|Year : 2015 | Volume
| Issue : 2 | Page : 148-149
Prolonged refractory dysphagia in polymyositis
Thomas Mathew, Mohan Muvvala, G R K Sarma, Raghunandan Nadig
Department of Neurology, St. John's Medical College, Bangalore, Karnataka, India
|Date of Web Publication||16-Mar-2015|
Department of Neurology, St. John's Medical College Hospital, Sarjapur Road, Bangalore - 560 034, Karnataka
Source of Support: None, Conflict of Interest: None
Herein, we report a patient with polymyositis (biopsy proved) with dysphagia that did not improve with conventional treatment. An upper gastrointestinal (GI) endoscopy showed esophageal stricture and a biopsy taken from the site revealed evidence of squamous cell carcinoma.
Keywords: Inflammatory myositis, polymyositis with dysphagia, upper GI endoscopy
|How to cite this article:|
Mathew T, Muvvala M, Sarma G, Nadig R. Prolonged refractory dysphagia in polymyositis. CHRISMED J Health Res 2015;2:148-9
|How to cite this URL:|
Mathew T, Muvvala M, Sarma G, Nadig R. Prolonged refractory dysphagia in polymyositis. CHRISMED J Health Res [serial online] 2015 [cited 2019 Dec 9];2:148-9. Available from: http://www.cjhr.org/text.asp?2015/2/2/148/153261
| Introduction|| |
Inflammatory myositis is often associated with dysphagia, which is due to involvement of the esophageal skeletal muscle.  Dysphagia can be a presenting symptom and often responds to medical treatment. 
| Case Report|| |
A 32-year-old lady was referred to our center for evaluation of proximal muscle weakness and dysphagia of three months duration. She was under the care of a physician who had empirically started her on steroids (prednisolone 60 mg/day), which did not improve her condition. When we evaluated she had significant proximal muscle weakness, which was symmetric, affecting lower limbs more than upper limbs (Medical Research Council grade 2/5 in lower limbs and 3/5 in the upper limbs). She had dysphagia more for solids than liquids. Her palatal movements and gag reflex were normal. Her ocular movements were full and had no facial weakness. The deep tendon reflexes were sluggish with bilateral flexor plantar response. There was no sensory impairment. There were no skin lesions suggestive of dermatomyositis.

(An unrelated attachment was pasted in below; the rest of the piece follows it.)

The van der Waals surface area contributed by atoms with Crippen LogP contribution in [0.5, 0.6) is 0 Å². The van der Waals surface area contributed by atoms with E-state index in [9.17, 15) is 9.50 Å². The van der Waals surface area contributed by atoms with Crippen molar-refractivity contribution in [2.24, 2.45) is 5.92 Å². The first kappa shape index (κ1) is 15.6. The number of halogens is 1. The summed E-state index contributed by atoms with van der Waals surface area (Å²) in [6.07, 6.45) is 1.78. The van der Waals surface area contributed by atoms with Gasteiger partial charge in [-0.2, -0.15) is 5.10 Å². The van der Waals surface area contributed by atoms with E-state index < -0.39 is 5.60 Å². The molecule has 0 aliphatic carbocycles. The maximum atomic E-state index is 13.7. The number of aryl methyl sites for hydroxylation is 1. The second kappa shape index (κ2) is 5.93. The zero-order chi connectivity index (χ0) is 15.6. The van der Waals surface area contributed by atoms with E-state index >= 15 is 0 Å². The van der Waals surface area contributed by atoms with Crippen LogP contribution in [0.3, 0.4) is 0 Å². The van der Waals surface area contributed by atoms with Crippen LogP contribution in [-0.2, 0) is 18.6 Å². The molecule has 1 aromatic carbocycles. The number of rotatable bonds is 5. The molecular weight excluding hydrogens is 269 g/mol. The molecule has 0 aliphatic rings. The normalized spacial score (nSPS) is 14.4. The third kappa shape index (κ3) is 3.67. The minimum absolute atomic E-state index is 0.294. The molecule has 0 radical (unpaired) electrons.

Complete hemogram showed mild normocytic hypochromic anemia. Her creatine phosphokinase was 5600 U/L outside (before steroids) but decreased to 165 U/L after admitting at our hospital. Renal function tests, hepatic function tests and serum electrolytes were normal. Chest roentgenogram and sonological evaluation of abdomen and pelvis were unremarkable. The biopsy of left biceps was carried out which showed features of polymyositis. We increased the dose of steroids to 75 mg per day (prednisolone - 1.5 mg/kg/day) and added azathioprine. Her proximal power improved slightly but dysphagia never improved and indeed it worsened. An upper gastrointestinal (GI) endoscopy was asked for, and it showed multiple bleeding ulcers and stricture in the esophagus and the endoscope could not be passed beyond 28 centimeters. A biopsy was taken from the lesion, which showed features of moderately differentiated squamous cell carcinoma.
| Discussion|| |
The association of polmyositis and malignancy is rare, while dermatomyositis is commonly associated. Inflammatory myositis associated with esophageal malignancy has been scarcely reported in literature. Both adenocarcinoma and squamous cell carcinomas of esophagus have been linked with inflammatory myositis.  Esophageal carcinoma is relatively uncommon constituting 3% of all the malignancies, which may, in part account for the paucity of reports of esophageal carcinoma associated with inflammatory myositis.  This case underscores the importance of endoscopic evaluation in cases of polymyositis with dysphagia not responding to the usual line of management to exclude the possibility of esophageal malignancy.
| References|| |
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